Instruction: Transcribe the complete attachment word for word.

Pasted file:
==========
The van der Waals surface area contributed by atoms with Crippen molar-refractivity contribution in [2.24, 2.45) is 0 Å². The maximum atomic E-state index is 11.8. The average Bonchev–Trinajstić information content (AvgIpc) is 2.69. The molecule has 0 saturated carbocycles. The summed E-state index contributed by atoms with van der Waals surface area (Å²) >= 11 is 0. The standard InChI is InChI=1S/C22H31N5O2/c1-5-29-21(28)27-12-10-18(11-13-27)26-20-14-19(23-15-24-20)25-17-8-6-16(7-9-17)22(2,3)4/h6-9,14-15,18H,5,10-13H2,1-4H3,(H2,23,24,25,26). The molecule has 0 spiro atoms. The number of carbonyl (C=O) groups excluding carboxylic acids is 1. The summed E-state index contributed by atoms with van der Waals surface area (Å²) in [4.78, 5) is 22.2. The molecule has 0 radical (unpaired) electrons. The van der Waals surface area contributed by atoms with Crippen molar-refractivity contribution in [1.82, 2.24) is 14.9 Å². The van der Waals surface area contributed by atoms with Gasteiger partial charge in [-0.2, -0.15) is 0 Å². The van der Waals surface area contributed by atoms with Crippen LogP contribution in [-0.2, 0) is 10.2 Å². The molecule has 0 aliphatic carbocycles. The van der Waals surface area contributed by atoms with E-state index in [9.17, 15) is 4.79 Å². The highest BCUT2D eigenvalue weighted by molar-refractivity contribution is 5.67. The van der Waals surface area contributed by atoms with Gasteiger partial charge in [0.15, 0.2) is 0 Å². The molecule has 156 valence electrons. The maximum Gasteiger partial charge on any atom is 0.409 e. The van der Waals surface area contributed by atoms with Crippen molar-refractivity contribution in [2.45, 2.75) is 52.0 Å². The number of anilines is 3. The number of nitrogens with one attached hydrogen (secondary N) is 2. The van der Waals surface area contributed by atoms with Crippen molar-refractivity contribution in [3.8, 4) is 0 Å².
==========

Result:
The van der Waals surface area contributed by atoms with Crippen molar-refractivity contribution in [2.24, 2.45) is 0 Å². The maximum atomic E-state index is 11.8. The average Bonchev–Trinajstić information content (AvgIpc) is 2.69. The molecule has 0 saturated carbocycles. The summed E-state index contributed by atoms with van der Waals surface area (Å²) >= 11 is 0. The standard InChI is InChI=1S/C22H31N5O2/c1-5-29-21(28)27-12-10-18(11-13-27)26-20-14-19(23-15-24-20)25-17-8-6-16(7-9-17)22(2,3)4/h6-9,14-15,18H,5,10-13H2,1-4H3,(H2,23,24,25,26). The molecule has 0 spiro atoms. The number of carbonyl (C=O) groups excluding carboxylic acids is 1. The summed E-state index contributed by atoms with van der Waals surface area (Å²) in [4.78, 5) is 22.2. The molecule has 0 radical (unpaired) electrons. The van der Waals surface area contributed by atoms with Crippen molar-refractivity contribution in [1.82, 2.24) is 14.9 Å². The van der Waals surface area contributed by atoms with Gasteiger partial charge in [-0.2, -0.15) is 0 Å². The van der Waals surface area contributed by atoms with Crippen LogP contribution in [-0.2, 0) is 10.2 Å². The molecule has 0 aliphatic carbocycles. The van der Waals surface area contributed by atoms with E-state index in [9.17, 15) is 4.79 Å². The highest BCUT2D eigenvalue weighted by molar-refractivity contribution is 5.67. The van der Waals surface area contributed by atoms with Gasteiger partial charge in [0.15, 0.2) is 0 Å². The molecule has 156 valence electrons. The maximum Gasteiger partial charge on any atom is 0.409 e. The van der Waals surface area contributed by atoms with Crippen molar-refractivity contribution in [2.45, 2.75) is 52.0 Å². The number of anilines is 3. The number of nitrogens with one attached hydrogen (secondary N) is 2. The van der Waals surface area contributed by atoms with Crippen molar-refractivity contribution in [3.8, 4) is 0 Å².